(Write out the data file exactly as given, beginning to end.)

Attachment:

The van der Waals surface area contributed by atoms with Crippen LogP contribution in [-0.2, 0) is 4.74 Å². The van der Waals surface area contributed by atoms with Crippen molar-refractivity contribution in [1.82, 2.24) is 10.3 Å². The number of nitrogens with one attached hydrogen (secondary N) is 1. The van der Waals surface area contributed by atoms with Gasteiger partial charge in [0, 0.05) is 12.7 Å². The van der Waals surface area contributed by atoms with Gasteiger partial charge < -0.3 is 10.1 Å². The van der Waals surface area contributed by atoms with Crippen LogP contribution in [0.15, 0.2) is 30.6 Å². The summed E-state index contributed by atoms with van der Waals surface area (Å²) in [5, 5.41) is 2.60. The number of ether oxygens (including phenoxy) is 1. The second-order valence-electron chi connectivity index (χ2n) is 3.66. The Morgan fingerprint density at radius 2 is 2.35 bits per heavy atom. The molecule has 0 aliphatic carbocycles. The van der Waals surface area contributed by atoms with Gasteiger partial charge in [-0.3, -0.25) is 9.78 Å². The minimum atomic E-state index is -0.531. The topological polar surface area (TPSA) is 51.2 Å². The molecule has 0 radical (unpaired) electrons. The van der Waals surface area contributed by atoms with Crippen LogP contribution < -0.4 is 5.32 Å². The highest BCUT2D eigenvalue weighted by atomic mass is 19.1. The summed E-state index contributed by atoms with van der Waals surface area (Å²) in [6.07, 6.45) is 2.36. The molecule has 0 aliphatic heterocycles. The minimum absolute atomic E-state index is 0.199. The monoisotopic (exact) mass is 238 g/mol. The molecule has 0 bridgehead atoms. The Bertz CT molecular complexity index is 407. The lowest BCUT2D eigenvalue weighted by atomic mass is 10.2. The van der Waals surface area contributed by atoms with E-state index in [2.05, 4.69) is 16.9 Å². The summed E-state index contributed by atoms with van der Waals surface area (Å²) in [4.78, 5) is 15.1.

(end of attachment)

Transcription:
The van der Waals surface area contributed by atoms with Crippen LogP contribution in [-0.2, 0) is 4.74 Å². The van der Waals surface area contributed by atoms with Crippen molar-refractivity contribution in [1.82, 2.24) is 10.3 Å². The number of nitrogens with one attached hydrogen (secondary N) is 1. The van der Waals surface area contributed by atoms with Gasteiger partial charge in [0, 0.05) is 12.7 Å². The van der Waals surface area contributed by atoms with Gasteiger partial charge < -0.3 is 10.1 Å². The van der Waals surface area contributed by atoms with Crippen LogP contribution in [0.15, 0.2) is 30.6 Å². The summed E-state index contributed by atoms with van der Waals surface area (Å²) in [5, 5.41) is 2.60. The number of ether oxygens (including phenoxy) is 1. The second-order valence-electron chi connectivity index (χ2n) is 3.66. The Morgan fingerprint density at radius 2 is 2.35 bits per heavy atom. The molecule has 0 aliphatic carbocycles. The van der Waals surface area contributed by atoms with Gasteiger partial charge in [-0.3, -0.25) is 9.78 Å². The minimum atomic E-state index is -0.531. The topological polar surface area (TPSA) is 51.2 Å². The molecule has 0 radical (unpaired) electrons. The van der Waals surface area contributed by atoms with Crippen LogP contribution < -0.4 is 5.32 Å². The highest BCUT2D eigenvalue weighted by atomic mass is 19.1. The summed E-state index contributed by atoms with van der Waals surface area (Å²) in [6.07, 6.45) is 2.36. The molecule has 0 aliphatic heterocycles. The minimum absolute atomic E-state index is 0.199. The monoisotopic (exact) mass is 238 g/mol. The molecule has 0 bridgehead atoms. The Bertz CT molecular complexity index is 407. The lowest BCUT2D eigenvalue weighted by atomic mass is 10.2. The van der Waals surface area contributed by atoms with E-state index in [2.05, 4.69) is 16.9 Å². The summed E-state index contributed by atoms with van der Waals surface area (Å²) in [4.78, 5) is 15.1.